It took church commissions over a decade to improve interfaith peace and understanding in Muslim-majority Pakistan. But firebrand cleric Khadim Hussain Rizvi
destroyed both in a single rally. In November 2017, his Tehreek-i-Labaik Ya Rasool Allah (TLYR) party brought the capital Islamabad to a standstill for 22 days calling for Sharia and the execution of all blasphemers, including Asia Bibi
, a Christian woman sentenced to death for blasphemy. The violent protests that involved about 1,800 people were called off after the resignation of Minister of Law Zahid Hamid, who was accused of blasphemy. This was due to an omission in a parliamentary bill that introduced a modification to the finality of Prophethood, which critics saw as an "un-Islamic" amendment.
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It was the first time blasphemy has triggered a nationwide response on this level. According to a March 19 report submitted to the Supreme Court by the Inter-Services Intelligence (ISI)
agency, Rizvi collected over 10 million rupees (US$86,500) before the sit-in. The report added that madrasahs (Islamic seminaries), along with the group, collected the donations while the owner of a private television channel provided food to the demonstrators. A company in Lahore also allegedly provided cleric Rezvi with an expensive electric generator. Neither church groups nor progressive human rights organizations have displayed such coordination in the troubled history of Pakistan. Ego problems and endless "rational" discussions of simple matters such as naming a cohesive front have limited the liberals to small groups. Some refused to join simply because they were not invited to a previous meeting. Dialogue that quickly deteriorated into character assassinations or digressed into questions of people's motives ended up dissolving other initiatives. Meanwhile on March 22, the day before Pakistan's National Day, 17 like-minded parties formed the so-called Lahore Left Front to revive left-wing politics and counter prevailing religious fanaticism in the country. My hopes and prayers rest with the group as its chances of remaining unified, given the country's political history, remain in doubt. The church has also formed various committees in the past. Usually, these joint groups of Catholic and Protestant leaders have been formed in post-disaster situations like mob attacks on a Christian community, or cases of religious or ethnic persecution. Pakistan Christian Action Committee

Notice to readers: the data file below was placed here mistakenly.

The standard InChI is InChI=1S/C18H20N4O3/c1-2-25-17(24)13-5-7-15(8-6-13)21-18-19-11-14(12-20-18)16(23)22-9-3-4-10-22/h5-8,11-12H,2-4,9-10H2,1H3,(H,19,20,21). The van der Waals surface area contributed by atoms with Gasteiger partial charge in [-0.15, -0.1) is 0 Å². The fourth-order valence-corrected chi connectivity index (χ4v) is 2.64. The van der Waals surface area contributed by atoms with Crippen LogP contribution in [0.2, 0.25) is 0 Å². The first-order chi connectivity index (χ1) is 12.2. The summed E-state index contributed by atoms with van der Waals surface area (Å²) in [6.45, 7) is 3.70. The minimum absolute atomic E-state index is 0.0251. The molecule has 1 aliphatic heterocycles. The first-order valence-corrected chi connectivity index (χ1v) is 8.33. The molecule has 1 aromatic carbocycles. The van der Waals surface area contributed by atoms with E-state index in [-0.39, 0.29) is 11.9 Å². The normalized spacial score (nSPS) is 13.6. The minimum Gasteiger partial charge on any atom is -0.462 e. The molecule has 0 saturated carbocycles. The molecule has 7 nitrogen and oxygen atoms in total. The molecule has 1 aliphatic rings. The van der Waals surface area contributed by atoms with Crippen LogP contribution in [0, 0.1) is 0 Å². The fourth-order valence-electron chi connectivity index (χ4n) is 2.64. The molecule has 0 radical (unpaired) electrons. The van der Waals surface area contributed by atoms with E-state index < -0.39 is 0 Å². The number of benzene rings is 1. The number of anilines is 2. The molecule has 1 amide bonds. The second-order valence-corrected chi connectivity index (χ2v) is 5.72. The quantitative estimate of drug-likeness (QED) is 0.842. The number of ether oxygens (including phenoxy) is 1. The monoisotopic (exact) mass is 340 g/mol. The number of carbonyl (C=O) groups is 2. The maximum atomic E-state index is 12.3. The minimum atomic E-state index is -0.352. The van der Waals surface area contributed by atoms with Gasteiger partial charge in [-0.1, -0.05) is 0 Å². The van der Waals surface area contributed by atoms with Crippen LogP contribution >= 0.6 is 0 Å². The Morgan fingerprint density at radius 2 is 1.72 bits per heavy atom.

I was part of one of such recently formed committee. The 16-member Pakistan Christian Action Committee (PCAC) comprised six pastors and Catholic human rights workers. They assembled at the National Council of Churches in Pakistan to address unrest among the Christian community following the latest blasphemy case against Sajid and Patras Masih